That being said, there are many different types of Virtual Assistants, and they usually have a specialty. It could be administrative – from answering phones to bookkeeping. It could be social media – posting to your social media sites to e-newsletters. It could be marketing – creating graphics to managing your website. There are even some VAs who have a niche, and they work only within a particular industry. There are also full-time Virtual Assistants who will only have you as a client.
A VA is great for those business owners who know they need help, but aren’t quite ready to hire an employee or to be responsible for payroll taxes or employee benefits. As an independent contractor, a VA is responsible for all of the employment taxes, and can be used for a single project or just when you need them. A Virtual Assistant also provides their own equipment and software.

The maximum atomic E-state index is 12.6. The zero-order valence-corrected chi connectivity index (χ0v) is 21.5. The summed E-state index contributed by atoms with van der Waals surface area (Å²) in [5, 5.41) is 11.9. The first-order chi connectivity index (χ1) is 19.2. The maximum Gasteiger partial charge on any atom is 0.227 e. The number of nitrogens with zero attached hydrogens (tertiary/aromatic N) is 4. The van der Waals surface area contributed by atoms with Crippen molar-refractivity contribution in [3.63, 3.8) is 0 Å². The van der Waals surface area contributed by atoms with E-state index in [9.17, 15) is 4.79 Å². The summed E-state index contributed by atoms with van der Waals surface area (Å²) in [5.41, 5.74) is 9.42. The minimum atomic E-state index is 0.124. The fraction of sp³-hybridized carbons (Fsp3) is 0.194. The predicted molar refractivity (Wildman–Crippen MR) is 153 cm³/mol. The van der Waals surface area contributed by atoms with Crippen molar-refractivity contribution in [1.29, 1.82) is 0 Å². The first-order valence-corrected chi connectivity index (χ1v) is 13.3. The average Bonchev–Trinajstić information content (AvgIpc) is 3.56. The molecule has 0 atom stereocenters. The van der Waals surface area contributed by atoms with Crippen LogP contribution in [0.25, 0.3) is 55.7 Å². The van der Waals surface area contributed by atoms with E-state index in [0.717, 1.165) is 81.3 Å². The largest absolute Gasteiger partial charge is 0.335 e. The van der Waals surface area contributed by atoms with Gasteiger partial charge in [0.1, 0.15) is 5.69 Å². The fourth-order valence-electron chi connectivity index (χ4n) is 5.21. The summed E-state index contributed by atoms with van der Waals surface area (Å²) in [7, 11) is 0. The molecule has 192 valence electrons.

Remember, a Virtual Assistant is NOT an employee, so don’t expect a resume. Do expect them to be knowledgeable and give examples of what they have done for clients.
Virtual Assistants are found throughout the world, and are usually in business for themselves just like you. Do you mind if they aren’t in the same time zone? Is the VA a solopreneur or part of a team?
Not sure where to start? Start by reviewing your daily tasks and decide which ones you can delegate, then outsource a couple of small tasks. That way, you can make sure you and the VA get along professionally and work well together.
Every Virtual Assistant is different – different in their pay structure, different in how they work, different in the quality of their work. So, before outsourcing to a Virtual Assistant, make sure that expectations are understood on both ends.
Using a Virtual Assistant is a great way to grow your business. How? You get your time back to work ON your business instead of IN your business.